Severe disruptions to insecticide-treated net campaigns and in access to antimalarial medicines could lead to a doubling in the number of malaria deaths in sub-Saharan Africa this year compared to 2018, according to a new modelling analysis released by WHO and partners ahead of World Malaria Day (25 April).
WHO urges countries to move fast and distribute malaria prevention and treatment tools at this stage of the COVID-19 outbreak in sub-Saharan Africa, and to do their utmost to safely maintain these essential malaria control services.
The analysis considers nine scenarios for potential disruptions in access to core malaria control tools during the pandemic in 41 countries, and the resulting increases that may be seen in cases and deaths.
Under the worst-case scenario, in which all insecticide-treated net (ITN) campaigns are suspended and there is a 75% reduction in access to effective antimalarial medicines, the estimated tally of malaria deaths in sub-Saharan Africa in 2020 would reach 769 000, twice the number of deaths reported in the region in 2018. This would represent a return to malaria mortality levels last seen 20 years ago.
According to the World malaria report 2019, sub-Saharan Africa accounted for approximately 93% of all malaria cases and 94% of deaths in 2018. More than two-thirds of deaths were among children under the age of five.
A window of opportunity
To date, the number of reported cases of COVID-19 in sub-Saharan Africa has represented only a small proportion of the global total, though cases are increasing every week. This means that countries across the region have a critical window of opportunity to minimize disruptions in malaria prevention and treatment and save lives at this stage of the COVID-19 outbreak.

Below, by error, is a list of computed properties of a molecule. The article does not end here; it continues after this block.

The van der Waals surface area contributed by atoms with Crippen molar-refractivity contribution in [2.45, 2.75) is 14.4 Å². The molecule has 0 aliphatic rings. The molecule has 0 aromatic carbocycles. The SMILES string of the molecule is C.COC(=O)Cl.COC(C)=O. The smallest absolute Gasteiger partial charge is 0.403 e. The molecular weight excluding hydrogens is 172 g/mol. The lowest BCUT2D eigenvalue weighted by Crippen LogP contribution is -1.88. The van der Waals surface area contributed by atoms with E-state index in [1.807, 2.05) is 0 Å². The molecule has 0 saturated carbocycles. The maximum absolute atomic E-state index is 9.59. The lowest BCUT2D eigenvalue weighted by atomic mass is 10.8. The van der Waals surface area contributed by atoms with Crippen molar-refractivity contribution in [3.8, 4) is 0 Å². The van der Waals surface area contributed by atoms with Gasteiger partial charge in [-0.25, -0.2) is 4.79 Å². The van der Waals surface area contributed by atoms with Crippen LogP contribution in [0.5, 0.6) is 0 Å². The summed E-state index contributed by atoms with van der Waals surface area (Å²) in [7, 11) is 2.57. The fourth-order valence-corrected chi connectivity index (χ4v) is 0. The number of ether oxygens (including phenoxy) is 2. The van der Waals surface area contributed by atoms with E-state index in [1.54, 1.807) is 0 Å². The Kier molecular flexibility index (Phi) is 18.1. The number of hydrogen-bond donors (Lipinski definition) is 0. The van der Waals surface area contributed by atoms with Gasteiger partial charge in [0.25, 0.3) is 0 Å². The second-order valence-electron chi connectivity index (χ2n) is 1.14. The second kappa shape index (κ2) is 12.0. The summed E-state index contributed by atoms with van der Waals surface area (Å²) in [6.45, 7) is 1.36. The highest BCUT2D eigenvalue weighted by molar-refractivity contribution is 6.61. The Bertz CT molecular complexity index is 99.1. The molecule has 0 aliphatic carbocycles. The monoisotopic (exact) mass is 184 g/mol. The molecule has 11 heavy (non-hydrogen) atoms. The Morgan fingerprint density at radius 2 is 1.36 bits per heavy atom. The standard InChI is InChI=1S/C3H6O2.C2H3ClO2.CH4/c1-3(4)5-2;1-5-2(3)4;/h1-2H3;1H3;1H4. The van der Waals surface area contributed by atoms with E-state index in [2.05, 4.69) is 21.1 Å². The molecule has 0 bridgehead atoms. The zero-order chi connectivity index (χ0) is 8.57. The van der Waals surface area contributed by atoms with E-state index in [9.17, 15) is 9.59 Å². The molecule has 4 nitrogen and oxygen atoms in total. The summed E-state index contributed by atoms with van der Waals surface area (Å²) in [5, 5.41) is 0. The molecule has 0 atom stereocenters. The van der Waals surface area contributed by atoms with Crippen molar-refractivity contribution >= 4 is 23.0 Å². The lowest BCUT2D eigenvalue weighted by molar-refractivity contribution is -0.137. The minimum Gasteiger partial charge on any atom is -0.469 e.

Mass vector control campaigns should be accelerated, ensuring protection for both health workers and communities against COVID-19 transmission. WHO and partners commend the leaders of Benin, the Democratic Republic of the Congo, Sierra Leone, Chad and for initiating ITN campaigns during the pandemic. Other countries are adapting their net distribution strategies to ensure households receive the nets as quickly and safely as possible.
Preventive therapies for pregnant women and children must be maintained. The provision of prompt diagnostic testing and effective antimalarial medicines are also essential to prevent a mild case of malaria from progressing to severe illness and death.
WHO and partners have developed guidance to ensure that those suffering from malaria can safely receive the care they need within the package of essential health services to be delivered in COVID-19 settings. Tailoring malaria interventions in COVID-19 response includes guidance on the prevention of infection through vector control and chemoprevention, testing, treatment of cases, clinical services, supply chain and laboratory activities.
Note to the editor
The modelling analysis was conducted by WHO in close collaboration with partners, including PATH, the Malaria Atlas Project and the Bill & Melinda Gates Foundation.
The analysis is subject to uncertainties. It does not consider, for example, the effects of an interruption in indoor residual spraying or seasonal malaria chemoprevention (except in Burkina Faso); a suspension of these core malaria prevention tools would also lead to considerable loss of life.
In addition, there is limited understanding of the spread of COVID-19, its epidemiology and interactions with malaria. The model will be updated as such data become available, and countries will be provided with relevant information to tailor their responses accordingly.